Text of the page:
“Cringy, uncomfortable and fun.” According to Kiley Reid, these are the three words most readers have used to describe her bestselling debut novel Such a Fun Age1. And I think I couldn’t have come up with any better terms to describe the book myself. Such a Fun Age is smart, witty and funny, but at the same time, it’s also filled with poignant social commentary that’s meant to make you feel extremely uncomfortable.

Such a Fun Age centres around two women who couldn’t be more different. Emira Tucker is a black 25-year-old former English major. She’s currently working two jobs as she struggles to pay rent, keep her health insurance, and figure out what she wants to do with her life. Alix Chamberlain is a 33-year-old white, upper-class mom influencer who cares more about her reputation than her oldest daughter. Emira works part-time as a babysitter for Alix’s oldest daughter Briar. Their relationship is rather distant, but when Emira is stopped by a security guard at a high-end grocery store and accused of kidnapping little Briar, everything changes. Consumed with white guilt and determined to make things right, Alix decides she must finally get to know Emira.

In a book talk, Reid described her book as being about “everyday domestic biases that we don’t even know we have.”1 The character of Alix is an extreme case in point. She prides herself on her progressive status, but at no point in the story does she actually reflect on her own prejudices. That Alix isn’t as unprejudiced as she considers herself to be is clear from the first time she meets Emira. Having found Emira’s profile on SitterTown.com, the only profile without a picture, Alix can’t contain her surprise when she opens the door. The first thing that springs to her mind is “Huh.” Emira is black.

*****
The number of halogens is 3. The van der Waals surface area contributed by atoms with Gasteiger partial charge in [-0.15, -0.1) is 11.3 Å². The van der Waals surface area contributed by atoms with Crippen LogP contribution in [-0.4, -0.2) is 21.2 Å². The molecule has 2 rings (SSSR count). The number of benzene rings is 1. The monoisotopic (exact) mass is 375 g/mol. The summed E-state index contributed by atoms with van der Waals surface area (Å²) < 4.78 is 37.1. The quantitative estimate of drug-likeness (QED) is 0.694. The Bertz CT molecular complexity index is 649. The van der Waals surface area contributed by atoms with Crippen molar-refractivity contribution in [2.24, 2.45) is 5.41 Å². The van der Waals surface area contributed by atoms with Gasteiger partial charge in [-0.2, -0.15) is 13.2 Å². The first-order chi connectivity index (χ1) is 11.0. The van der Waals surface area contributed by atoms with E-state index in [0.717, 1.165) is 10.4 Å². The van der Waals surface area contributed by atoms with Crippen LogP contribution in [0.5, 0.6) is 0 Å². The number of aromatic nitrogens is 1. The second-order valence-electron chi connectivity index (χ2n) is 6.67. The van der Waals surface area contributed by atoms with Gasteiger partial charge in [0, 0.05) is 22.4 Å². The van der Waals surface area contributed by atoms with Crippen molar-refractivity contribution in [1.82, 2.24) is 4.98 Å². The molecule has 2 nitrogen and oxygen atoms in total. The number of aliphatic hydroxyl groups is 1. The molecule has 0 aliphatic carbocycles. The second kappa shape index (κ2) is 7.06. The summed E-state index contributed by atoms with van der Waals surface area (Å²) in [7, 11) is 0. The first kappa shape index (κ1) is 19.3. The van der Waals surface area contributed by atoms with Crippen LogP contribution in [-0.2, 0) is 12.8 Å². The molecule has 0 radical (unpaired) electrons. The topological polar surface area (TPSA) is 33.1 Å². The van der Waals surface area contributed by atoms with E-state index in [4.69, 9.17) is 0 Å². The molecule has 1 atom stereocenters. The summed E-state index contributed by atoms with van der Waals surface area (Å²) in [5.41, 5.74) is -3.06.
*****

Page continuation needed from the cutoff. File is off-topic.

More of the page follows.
“I wanted to explore these instances of racial biases that don’t end in violence as a way of highlighting those moments that we don’t see on the news but still exist every day.”

–Kiley Reid in an interview with Lauren Bufferd

Even when Alix decides to learn more about her sitter, a plan that soon turns into an obsession, she isn’t really interested in learning more about Emira as a person. Her interest in Emira is much more self-serving and shallow. She never questions the broader racial and economic system Emira’s trapped in but uses her proximity to affirm her own progressiveness. She thinks that if she can get Emira to like her this will prove that she’s a good person. But considering oneself ‘woke’, that is being consciously aware of social problems such as racism and inequality, isn’t the same as being woke. Therefore, Reid challenges us to reconsider our own biases. Are we really as progressive as we fashion ourselves to be?

Meanwhile, Emira is just trying to sort out her life. She’s about to be kicked off her parents’ health insurance and has no idea what to do with her life. While all of her friends have thriving careers, she’s broke, aimless and worried her friends will ditch her. The irony is that while Alix obsesses over how to act in front of Emira, her sitter is busy getting on with her own life.

I honestly enjoyed this novel. Though there isn’t much happening plot-wise, the writing style kept me turning pages and the characters are well-drawn. Reid explores themes of race, class, privilege and identity in really nuanced and intriguing ways. At the same time, the novel also has some hilarious parts that will just make you laugh out loud. Overall, a thought-provoking, gripping but also entertaining debut novel that lived up to the hype for me.

Have you read Such a Fun Age? How did you like it? Let me know in the comment section below!


10 thoughts on “How Fun is “Such A Fun Age”?

  1. I really enjoyed this one, too! I liked how nuanced the characters were and how they avoided falling into stereotypical traps. The way that it’s written makes it deceptively deep – entertaining and with a light touch while exploring very weighty themes. Great review!

    Liked by 1 person

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